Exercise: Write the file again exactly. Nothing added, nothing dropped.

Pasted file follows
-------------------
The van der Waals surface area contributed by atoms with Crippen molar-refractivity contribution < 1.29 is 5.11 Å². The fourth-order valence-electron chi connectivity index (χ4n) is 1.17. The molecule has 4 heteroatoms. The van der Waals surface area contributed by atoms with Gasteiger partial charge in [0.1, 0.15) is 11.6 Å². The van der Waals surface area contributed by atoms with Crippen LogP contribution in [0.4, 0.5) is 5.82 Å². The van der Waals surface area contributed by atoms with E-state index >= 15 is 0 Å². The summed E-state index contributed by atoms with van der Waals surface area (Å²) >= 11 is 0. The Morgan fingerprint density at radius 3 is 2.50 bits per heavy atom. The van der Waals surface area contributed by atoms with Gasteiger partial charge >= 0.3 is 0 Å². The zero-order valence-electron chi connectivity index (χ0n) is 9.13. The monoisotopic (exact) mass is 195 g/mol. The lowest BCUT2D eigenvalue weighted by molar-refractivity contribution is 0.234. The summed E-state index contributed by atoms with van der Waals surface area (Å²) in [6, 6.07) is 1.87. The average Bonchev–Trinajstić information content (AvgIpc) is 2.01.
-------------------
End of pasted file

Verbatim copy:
The van der Waals surface area contributed by atoms with Crippen molar-refractivity contribution < 1.29 is 5.11 Å². The fourth-order valence-electron chi connectivity index (χ4n) is 1.17. The molecule has 4 heteroatoms. The van der Waals surface area contributed by atoms with Gasteiger partial charge in [0.1, 0.15) is 11.6 Å². The van der Waals surface area contributed by atoms with Crippen LogP contribution in [0.4, 0.5) is 5.82 Å². The van der Waals surface area contributed by atoms with E-state index >= 15 is 0 Å². The summed E-state index contributed by atoms with van der Waals surface area (Å²) >= 11 is 0. The Morgan fingerprint density at radius 3 is 2.50 bits per heavy atom. The van der Waals surface area contributed by atoms with Gasteiger partial charge >= 0.3 is 0 Å². The zero-order valence-electron chi connectivity index (χ0n) is 9.13. The monoisotopic (exact) mass is 195 g/mol. The lowest BCUT2D eigenvalue weighted by molar-refractivity contribution is 0.234. The summed E-state index contributed by atoms with van der Waals surface area (Å²) in [6, 6.07) is 1.87. The average Bonchev–Trinajstić information content (AvgIpc) is 2.01.